City of Santa
Fe asks "Nuclear Laundry" to Return
Secret British Nuclear
Weapons Program Documents Discovered on Street
Groups Protest Planned Restrictions on the Public's Rights at
Services Group, a Massachusetts-based company, formerly known
as Interstate Nuclear Services (or INS), ran a laundry in Santa
Fe that washed radioactively contaminated uniforms from Los Alamos
National Laboratory until it was forced to cease operations under
a City order four years ago. Unitech was recently asked by the
City of Santa Fe to return to town.
since Unitech had to close its Santa Fe outlet for violating city
sewage regulations in 1996, the company has fought the City's
efforts to regulate its wastewater discharge in court. Earlier
this year, the company won a federal court ruling striking down
the city ordinance that regulates radioactive discharge on the
grounds that the law usurped federal authority and was therefore
invalid. The City's immediate attempt to appeal the ruling was
denied by the U.S. district judge that made the decision. The
case will remain open until a jury decides all 11 counts that
are involved in the case.
attorney representing the City of Santa Fe, Ellen Casey, and City
Attorney Peter Dywer, have acknowledged that the City recently
invited Unitech to return if the company is willing to adhere
to guidelines set forth in the previous 1997 court settlement.
"We're caught between a rock and a hard place," Casey said, meaning
that the City of Santa Fe has to comply with federal wastewater
regulations and at the same time not overstep the authority given
to the City to regulate.
the recent ruling, representatives of Unitech announced that they
would seek $3.5 million in compensation from the City of Santa
Fe, a figure that far exceeds the city's insurance for lawsuits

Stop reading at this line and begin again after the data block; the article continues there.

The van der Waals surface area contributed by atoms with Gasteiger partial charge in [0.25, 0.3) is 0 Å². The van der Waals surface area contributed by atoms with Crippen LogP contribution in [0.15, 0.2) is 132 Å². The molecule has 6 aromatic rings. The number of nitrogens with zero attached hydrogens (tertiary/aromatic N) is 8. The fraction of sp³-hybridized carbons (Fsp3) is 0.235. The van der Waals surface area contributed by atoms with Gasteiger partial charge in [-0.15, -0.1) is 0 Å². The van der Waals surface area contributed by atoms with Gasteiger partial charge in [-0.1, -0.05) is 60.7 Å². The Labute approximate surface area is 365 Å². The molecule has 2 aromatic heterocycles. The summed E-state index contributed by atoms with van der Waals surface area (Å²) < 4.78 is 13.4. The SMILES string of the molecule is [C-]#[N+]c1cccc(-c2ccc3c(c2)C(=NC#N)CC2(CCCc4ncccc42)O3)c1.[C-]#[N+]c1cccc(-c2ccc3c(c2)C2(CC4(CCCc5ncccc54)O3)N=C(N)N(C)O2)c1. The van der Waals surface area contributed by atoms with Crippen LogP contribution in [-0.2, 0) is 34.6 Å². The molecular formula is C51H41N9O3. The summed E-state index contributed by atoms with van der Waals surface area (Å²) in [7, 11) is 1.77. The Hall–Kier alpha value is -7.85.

and may have to be paid from the city's general fund. The city
is likely to file an appeal once the entire case is finished.
currently has a New Mexico Environment Department license to package
contaminated laundry for shipment to a Unitech facility in California.
*A set of documents that allegedly contain
secret information about Great Britain's nuclear weapons program
were discovered on a street near the Aldermaston nuclear weapons
factory in Berkshire last week. The papers, dated March 10, detail
the country's nuclear weapons research, development and production
goals and discuss plans for international collaboration with the
U.S. and France.
the British government is under pressure to reduce its nuclear
weapons stockpile under the Non-Proliferation Treaty, and has
not publicly announced any intentions to build new weapons, the
secret documents reveal plans for the development of new weapons
such as a smaller precision warhead to destroy enemy bunkers.
The papers also contain plans to assess employee skills within
the British nuclear weapons complex to guarantee that enough professional
expertise is available to design new weapons. Further, they detail
the need for partnerships between weapons researchers and universities
and staff exchanges with French and American nuclear weapons laboratories.
British Ministry of Defense's public position on its nuclear weapons
program is to merely "maintain a capability" for the deployment
of nuclear weapons.
coalition of more than 100 consumer rights and environmental organizations
appealed to the Nuclear Regulatory Commission (NRC) last month
to halt its plans to conduct informal public hearings instead
of formal ones, a move which would severely restrict the public's
opportunities to fully participate in the decisionmaking process
on a variety of nuclear safety related issues. In formal hearings,
the public has the right to obtain documents through discovery
and to cross-examine hearing participants, whereas in informal
hearings, those opportunities are not available.
"We believe that the Chairman's move to limit the public's rights is
wrong and will further erode public confidence in the agency, the nuclear
industry and any potential resolution of the high-level nuclear waste
problem," says Wenonah Hauter, director of Public Citizen's Critical Mass
Energy Project. Some groups note that the nuclear industry promised in a
deal made in the late 1950s to allow extensive hearings in exchange for
being exempted from state and local regulation. James Riccio, senior
analyst for Public Citizen's Critical Mass Energy Project, says: "We see
no reason to give away our rights to cross-examination and discovery. We
do not accept the nuclear agency and industry notion that ignorance is
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